Singapore is switching from a one-size-fits-all strategy to boost productivity in favour of a more targeted approach.
Instead of broadly encouraging companies to invest in automation and train workers, the Committee on the Future Economy (CFE) has called for industry-specific blueprints. The strategy is outlined in the form of Industry Transformation Maps (ITMs) - road maps for each sector rolled out under a $4.5 billion programme announced in last year's Budget.
ITMs aim to offer targeted, industry-specific help for firms to invest in skills, propel innovation and promote internationalisation.
Companies and industry associations agree this is the way to go, especially in a global economic climate fraught with uncertainties. But the challenge, they add, lies in the implementation.
BROAD-BASED PUSH FOR PRODUCTIVITY NOT ENOUGH
Home-grown gold retailer Ishtara Jewellery went big on incorporating technology in its operations more than a year ago. It forked out close to $100,000 on a system to track and manage the business - from purchases to sales, payrolls, business performance and customer management. Its inventory, which comprises over 5,000 designs, is now managed electronically. This frees staff from the time-consuming task of daily stock-taking and lets them focus on sales, says director and head of strategy Suresh Keerthi.
What Ishtar Jewellery poured into a customised stock-taking system, helping it free its employees from the time-consuming task
Ishtara is one of thousands of companies responding to the call to raise productivity. Across sectors, firms have poured resources into automation, worker training and new business models - all to get more out of scarce resources like labour.
Yet their efforts do not seem to be showing up in the data.
Labour productivity grew at an average 1.3 per cent per year between 2010 and 2015, weighed down by the sluggish economy and a larger number of workers entering less productive sectors, like food and beverage services.
Mr Keat Ong, president of the Society of Interior Designers Singapore, notes that it used to be more concerned with issues like raising standards. "Productivity was never top of the agenda until in recent years, when the economy started to slow down and the firms had to become more competitive to survive."
Without a breakthrough in productivity growth, a slower economy looks set to become the new normal. The less-than-stellar results of the broad-based productivity push might explain why the Government is increasingly moving towards a more sector-specific approach.
There are plans for 23 ITMs covering around 80 per cent of the economy. Six have been rolled out so far - for the retail, food services, hotel, precision engineering, logistics and food manufacturing industries.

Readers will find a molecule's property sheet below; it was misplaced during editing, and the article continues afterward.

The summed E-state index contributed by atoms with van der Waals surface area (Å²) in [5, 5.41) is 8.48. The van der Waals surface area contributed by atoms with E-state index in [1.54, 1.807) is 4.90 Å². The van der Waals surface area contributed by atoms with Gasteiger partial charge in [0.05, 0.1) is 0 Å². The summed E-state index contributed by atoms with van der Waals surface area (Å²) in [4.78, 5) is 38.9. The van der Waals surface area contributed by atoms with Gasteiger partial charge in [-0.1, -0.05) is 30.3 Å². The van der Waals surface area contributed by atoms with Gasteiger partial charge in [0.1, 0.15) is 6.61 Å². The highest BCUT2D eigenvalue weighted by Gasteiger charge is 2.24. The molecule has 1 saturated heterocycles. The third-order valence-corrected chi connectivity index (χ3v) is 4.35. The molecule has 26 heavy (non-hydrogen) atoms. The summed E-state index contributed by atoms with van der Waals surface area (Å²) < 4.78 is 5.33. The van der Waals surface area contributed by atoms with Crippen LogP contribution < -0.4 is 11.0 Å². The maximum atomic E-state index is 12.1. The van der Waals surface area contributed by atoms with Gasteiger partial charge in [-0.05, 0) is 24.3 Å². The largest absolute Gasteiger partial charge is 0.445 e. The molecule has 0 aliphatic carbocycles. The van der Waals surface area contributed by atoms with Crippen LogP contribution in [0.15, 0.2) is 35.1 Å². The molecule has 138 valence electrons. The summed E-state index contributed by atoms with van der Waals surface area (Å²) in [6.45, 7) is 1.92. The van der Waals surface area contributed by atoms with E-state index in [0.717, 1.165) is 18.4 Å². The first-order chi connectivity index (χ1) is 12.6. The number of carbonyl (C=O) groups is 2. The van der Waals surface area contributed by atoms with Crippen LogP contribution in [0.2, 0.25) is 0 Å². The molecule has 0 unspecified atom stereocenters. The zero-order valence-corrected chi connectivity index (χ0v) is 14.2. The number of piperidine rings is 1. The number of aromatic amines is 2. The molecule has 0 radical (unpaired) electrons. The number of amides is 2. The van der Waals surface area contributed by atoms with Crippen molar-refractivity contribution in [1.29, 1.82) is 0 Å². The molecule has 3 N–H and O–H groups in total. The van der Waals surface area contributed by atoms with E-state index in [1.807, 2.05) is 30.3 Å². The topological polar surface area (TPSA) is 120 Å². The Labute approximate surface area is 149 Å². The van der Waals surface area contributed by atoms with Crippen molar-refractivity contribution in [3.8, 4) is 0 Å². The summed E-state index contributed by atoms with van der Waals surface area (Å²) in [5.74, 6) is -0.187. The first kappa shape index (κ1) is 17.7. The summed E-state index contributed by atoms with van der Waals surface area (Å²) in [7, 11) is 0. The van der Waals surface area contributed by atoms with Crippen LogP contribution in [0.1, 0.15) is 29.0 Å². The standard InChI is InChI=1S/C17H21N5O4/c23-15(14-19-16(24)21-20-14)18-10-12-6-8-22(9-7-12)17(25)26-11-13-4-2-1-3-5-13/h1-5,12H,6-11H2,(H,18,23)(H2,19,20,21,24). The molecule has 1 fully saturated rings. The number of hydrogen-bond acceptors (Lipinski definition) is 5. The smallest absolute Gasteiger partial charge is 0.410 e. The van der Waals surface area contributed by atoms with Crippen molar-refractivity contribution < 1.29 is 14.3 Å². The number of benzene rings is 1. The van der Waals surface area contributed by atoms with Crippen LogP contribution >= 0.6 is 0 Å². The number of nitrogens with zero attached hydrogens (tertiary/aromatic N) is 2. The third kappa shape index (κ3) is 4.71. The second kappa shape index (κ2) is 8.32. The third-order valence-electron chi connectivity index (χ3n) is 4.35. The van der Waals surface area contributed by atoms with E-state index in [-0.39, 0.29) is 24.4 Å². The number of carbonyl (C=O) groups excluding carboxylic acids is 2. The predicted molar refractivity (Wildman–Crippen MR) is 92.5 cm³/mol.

OCBC economist Selena Ling says the ITMs highlight two fundamental changes in the approach to fostering productivity growth and innovation. "There is no longer a fixation on picking winners... There is also more focus on building the ecosystem and local capabilities, instead of relying on multinational companies."
This targeted, industry-specific approach could be more effective - in part because the definition of productivity varies widely across industries.
"Productivity can mean different thing to different people, depending on the type of measurements being used. SingStat measures productivity based on value-add per worker. Companies tend to view productivity based on the ability to do more with less," says Mr Paul Lim, founder and president of Supply Chain Asia which trains logistics and supply chain professionals.
Mr Mark Yong, president of Singapore Furniture Industries Council, says some measures companies in his industry have taken to raise productivity include investing in new technologies like e-commerce and virtual reality, which can help save costs.
Indeed, industry associations like Mr Lim's and Mr Yong's will have a vital role to play in coordinating efforts within each sector, according to the CFE's report. "The ITMs will also look for opportunities to tap on stakeholders such as trade associations and chambers to act as multipliers," it states.
TAKING CHARGE OF CHANGE
Some industry associations already recognise the need to take the lead on driving change. And the need to keep costs down in land- and labour-scarce Singapore continues to be a major driver for companies to invest in productivity enhancements. The Waste Management and Recycling Association of Singapore, for instance, organises visits to tradeshows and firms in countries like Germany and Japan, to learn about best practices. It also works with its members to develop new technologies.
Its chairman Melissa Tan says: "Productivity has become rather critical for local waste and recycling companies... Our sector is labour intensive, but not enough Singaporeans are joining us."
But challenges remain. Investing to become more efficient can be a costly endeavour, and not all companies see the need to transform.
"Cost is the main factor. A number of companies in the waste and recycling industry are small and medium-sized enterprises and so, to invest in new and expensive equipment can be a huge financial challenge which requires us to have the foresight and guts to take that calculated risk," says Ms Tan.
"Also, it doesn't help that some workers and even management have a mindset that resists change and insist that 'if it ain't broke, don't fix it'."
Still, Professor Ivan Png from the National University of Singapore Business School says the ITMs will help revitalise domestic industry, where productivity must grow in order for wages to rise. "However, we also need to address a more fundamental, deep- seated issue: Why do these businesses not want to upgrade themselves? Why is the market failing?
"If we do not address these issues, the Government will have to intervene every decade with new transformation maps. That is far from ideal."